LEO: Acquiring an Interest in the Litigation  LE Op. 1230


Acquiring an Interest in the Litigation - Conflict of Interest -

Collection Practice: Attorney Filing Criminal Warrant

Against Judgment Debtor and Pursuing Civil Process

Against the Same on Behalf of Client.


May 18, 1989


You have advised that an attorney represented a client in a collection

proceeding in which a payment plan was agreed upon by the judgment debtor

who presented a check to the attorney payable to his firm. The check was

then deposited in the firm's trust account and, after several weeks,

disbursements were made to the client and to the firm. Approximately one

month later, the check was returned for insufficient funds; however, the

firm has not sought to recover the funds disbursed to the client nor has

the debtor made any further payments under the agreement in the civil



You wish to know whether it would be proper for the firm to obtain a

criminal warrant against the debtor for the worthless check tendered to

the firm with the attorney as the complaining witness. If it would be

proper to obtain the criminal warrant, may the attorney continue to pursue

civil process, such as garnishment or levy, in an effort to collect the

balance due on the judgment on behalf of the attorney's client. Finally,

if it would not be proper to obtain a criminal warrant, what recourse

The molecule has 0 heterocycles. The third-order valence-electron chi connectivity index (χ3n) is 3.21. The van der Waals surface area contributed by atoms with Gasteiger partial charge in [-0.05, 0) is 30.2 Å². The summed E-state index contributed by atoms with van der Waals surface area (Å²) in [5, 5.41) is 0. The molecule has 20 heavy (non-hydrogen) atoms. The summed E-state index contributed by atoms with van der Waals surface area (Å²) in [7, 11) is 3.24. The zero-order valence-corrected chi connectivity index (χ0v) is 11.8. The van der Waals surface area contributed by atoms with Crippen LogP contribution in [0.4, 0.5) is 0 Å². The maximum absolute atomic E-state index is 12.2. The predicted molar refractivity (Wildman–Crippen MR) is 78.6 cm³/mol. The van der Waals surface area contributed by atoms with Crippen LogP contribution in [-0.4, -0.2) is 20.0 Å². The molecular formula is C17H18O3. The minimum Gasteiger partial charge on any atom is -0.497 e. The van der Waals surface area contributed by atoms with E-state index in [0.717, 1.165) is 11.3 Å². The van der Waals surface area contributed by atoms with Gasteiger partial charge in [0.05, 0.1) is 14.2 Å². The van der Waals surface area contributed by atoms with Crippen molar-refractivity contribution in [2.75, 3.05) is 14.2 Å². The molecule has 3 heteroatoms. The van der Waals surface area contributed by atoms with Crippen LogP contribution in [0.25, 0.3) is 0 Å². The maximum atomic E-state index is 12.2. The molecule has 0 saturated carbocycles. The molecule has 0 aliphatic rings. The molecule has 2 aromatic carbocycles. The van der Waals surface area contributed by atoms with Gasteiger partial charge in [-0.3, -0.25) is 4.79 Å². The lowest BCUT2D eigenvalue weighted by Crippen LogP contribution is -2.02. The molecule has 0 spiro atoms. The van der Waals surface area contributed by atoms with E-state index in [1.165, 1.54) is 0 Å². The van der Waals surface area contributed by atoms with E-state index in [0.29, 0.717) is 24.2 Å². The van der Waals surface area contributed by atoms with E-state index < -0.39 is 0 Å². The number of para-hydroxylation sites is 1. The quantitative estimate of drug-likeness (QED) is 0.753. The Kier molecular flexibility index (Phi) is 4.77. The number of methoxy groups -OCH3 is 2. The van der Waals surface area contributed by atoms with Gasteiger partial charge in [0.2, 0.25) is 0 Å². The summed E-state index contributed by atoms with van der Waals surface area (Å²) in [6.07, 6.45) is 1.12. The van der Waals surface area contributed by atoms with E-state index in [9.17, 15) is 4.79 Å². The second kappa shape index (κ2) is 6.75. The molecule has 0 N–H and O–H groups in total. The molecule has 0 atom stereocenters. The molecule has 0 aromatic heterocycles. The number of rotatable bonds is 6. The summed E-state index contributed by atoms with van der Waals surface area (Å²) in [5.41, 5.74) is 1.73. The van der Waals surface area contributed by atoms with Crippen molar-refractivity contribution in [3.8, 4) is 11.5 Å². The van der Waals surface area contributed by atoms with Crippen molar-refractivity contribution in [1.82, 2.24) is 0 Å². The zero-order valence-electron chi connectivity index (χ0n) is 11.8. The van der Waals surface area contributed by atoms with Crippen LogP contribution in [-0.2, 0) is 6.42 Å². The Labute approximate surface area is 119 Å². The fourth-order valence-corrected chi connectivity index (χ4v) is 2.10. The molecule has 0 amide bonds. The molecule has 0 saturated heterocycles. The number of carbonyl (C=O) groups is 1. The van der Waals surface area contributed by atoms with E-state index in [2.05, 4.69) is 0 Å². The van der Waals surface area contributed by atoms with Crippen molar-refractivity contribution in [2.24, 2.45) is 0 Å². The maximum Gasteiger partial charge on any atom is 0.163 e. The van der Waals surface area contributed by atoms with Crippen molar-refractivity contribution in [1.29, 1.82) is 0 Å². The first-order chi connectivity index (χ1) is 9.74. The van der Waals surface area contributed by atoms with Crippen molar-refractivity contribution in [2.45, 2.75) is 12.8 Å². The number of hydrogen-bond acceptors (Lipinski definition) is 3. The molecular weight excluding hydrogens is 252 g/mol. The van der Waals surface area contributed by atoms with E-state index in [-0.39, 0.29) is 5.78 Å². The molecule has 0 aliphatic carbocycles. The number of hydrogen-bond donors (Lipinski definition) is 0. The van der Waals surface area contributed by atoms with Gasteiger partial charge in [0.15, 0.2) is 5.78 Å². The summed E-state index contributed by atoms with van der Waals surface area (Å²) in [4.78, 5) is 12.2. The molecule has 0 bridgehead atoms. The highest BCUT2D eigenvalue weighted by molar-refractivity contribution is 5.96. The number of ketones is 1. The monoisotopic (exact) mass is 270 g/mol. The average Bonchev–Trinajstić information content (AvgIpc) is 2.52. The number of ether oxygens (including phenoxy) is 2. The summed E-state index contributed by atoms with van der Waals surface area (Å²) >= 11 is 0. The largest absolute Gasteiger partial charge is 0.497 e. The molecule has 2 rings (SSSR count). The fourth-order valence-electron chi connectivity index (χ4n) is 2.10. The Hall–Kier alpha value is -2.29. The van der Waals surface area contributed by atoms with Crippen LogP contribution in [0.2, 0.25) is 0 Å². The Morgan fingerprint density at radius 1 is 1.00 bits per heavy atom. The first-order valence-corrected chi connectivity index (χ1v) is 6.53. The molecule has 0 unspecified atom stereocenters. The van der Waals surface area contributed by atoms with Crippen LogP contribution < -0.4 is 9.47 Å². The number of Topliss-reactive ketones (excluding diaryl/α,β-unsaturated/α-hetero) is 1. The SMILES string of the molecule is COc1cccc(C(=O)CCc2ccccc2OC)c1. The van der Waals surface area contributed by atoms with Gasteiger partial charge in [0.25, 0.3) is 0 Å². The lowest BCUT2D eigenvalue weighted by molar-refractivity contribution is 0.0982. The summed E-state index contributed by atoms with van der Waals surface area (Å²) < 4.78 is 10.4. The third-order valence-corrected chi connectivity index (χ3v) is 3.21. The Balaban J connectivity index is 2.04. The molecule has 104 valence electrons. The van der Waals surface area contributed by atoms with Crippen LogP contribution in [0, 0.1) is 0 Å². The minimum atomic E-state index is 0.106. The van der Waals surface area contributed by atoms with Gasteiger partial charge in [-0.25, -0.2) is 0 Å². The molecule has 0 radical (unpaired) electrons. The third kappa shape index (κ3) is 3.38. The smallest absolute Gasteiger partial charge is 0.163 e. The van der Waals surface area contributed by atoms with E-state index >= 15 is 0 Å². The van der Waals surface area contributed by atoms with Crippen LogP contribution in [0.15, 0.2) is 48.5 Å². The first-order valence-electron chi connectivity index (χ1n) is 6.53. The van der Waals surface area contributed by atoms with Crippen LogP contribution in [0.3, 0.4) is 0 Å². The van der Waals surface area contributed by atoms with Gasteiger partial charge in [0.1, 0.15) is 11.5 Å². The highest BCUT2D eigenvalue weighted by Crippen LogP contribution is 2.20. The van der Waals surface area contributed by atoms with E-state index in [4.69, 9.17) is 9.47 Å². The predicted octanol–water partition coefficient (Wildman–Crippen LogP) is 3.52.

would the firm have for the loss incurred due to the debtor's worthless



The Committee opines that the first and third questions you have

presented in your inquiry are legal questions which are beyond the purview

of the Committee and do not raise any ethical issues for the Committee's

consideration. However, the second question concerning whether the

attorney may continue to pursue civil process on behalf of the client, if

he has or will obtain a criminal warrant against the judgment debtor,

raises a potential ethical dilemma.


Disciplinary Rule 5-101(A) [ DR:5-101] provides that a lawyer shall not

accept employment if the exercise of his independent professional judgment

on behalf of his client may be affected by his own financial, business,

property, or personal interests, except with the consent of his client.

Also, EC:5-2 states that a lawyer shoud carefully refrain from acquiring

a property right or assuming a position that would tend to make his

judgment less protective of the interests of his client. Ethical

Consideration 5-3 [ EC:5-3]further provides that the self-interests of a

lawyer which may affect property of the client may interfere with the

exercise of free judgment on behalf of his client, and if there is a

likelihood of interference that can be foreseen by the lawyer, he should

explain the situation to his client and should decline employment or

withdraw unless his client consents to the continued representation after

full disclosure.


The Committee is of the view that if the attorney, as the complaining

witness, has or will obtain a criminal warrant against the judgment debtor,

the continued representation of the client against the judgment debtor is

improper absent the informed consent of the client after full and adequate

disclosure prior to obtaining the criminal warrant. The committee believes

that the instant case is one that tends to place the self-interests of the

lawyer in conflict with those of the client since both seek to recover a

debt from the same, but limited, source. Hence, the continued

representation is permissible only if the client's informed consent has

been obtained after full and adequate disclosure under the circumstances.


Committee Opinion May 18, 1989




See also LE Op. 1257.